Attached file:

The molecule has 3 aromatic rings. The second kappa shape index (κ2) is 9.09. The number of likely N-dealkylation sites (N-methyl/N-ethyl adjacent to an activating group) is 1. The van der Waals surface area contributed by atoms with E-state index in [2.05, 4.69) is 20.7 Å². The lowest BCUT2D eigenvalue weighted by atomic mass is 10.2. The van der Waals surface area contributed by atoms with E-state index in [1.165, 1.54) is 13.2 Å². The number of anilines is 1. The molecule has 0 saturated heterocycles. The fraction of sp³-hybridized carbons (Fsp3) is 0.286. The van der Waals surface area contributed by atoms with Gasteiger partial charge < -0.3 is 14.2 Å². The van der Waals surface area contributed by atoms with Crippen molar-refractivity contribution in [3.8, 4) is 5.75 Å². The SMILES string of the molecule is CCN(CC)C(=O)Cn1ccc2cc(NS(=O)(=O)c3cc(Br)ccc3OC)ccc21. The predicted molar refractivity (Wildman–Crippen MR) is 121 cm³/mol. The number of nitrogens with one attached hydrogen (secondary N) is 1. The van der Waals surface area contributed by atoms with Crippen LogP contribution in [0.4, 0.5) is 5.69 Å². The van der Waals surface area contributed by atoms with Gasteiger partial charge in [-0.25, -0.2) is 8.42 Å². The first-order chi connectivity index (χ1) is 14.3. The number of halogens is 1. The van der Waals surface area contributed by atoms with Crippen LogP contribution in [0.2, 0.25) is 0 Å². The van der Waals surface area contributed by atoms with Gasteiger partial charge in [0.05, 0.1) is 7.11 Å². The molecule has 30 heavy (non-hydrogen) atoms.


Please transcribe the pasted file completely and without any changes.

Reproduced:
The molecule has 3 aromatic rings. The second kappa shape index (κ2) is 9.09. The number of likely N-dealkylation sites (N-methyl/N-ethyl adjacent to an activating group) is 1. The van der Waals surface area contributed by atoms with E-state index in [2.05, 4.69) is 20.7 Å². The lowest BCUT2D eigenvalue weighted by atomic mass is 10.2. The van der Waals surface area contributed by atoms with E-state index in [1.165, 1.54) is 13.2 Å². The number of anilines is 1. The molecule has 0 saturated heterocycles. The fraction of sp³-hybridized carbons (Fsp3) is 0.286. The van der Waals surface area contributed by atoms with Gasteiger partial charge < -0.3 is 14.2 Å². The van der Waals surface area contributed by atoms with Crippen molar-refractivity contribution in [3.8, 4) is 5.75 Å². The SMILES string of the molecule is CCN(CC)C(=O)Cn1ccc2cc(NS(=O)(=O)c3cc(Br)ccc3OC)ccc21. The predicted molar refractivity (Wildman–Crippen MR) is 121 cm³/mol. The number of nitrogens with one attached hydrogen (secondary N) is 1. The van der Waals surface area contributed by atoms with Crippen LogP contribution in [0.4, 0.5) is 5.69 Å². The van der Waals surface area contributed by atoms with Gasteiger partial charge in [-0.25, -0.2) is 8.42 Å². The first-order chi connectivity index (χ1) is 14.3. The number of halogens is 1. The van der Waals surface area contributed by atoms with Crippen LogP contribution in [0.2, 0.25) is 0 Å². The van der Waals surface area contributed by atoms with Gasteiger partial charge in [0.05, 0.1) is 7.11 Å². The molecule has 30 heavy (non-hydrogen) atoms.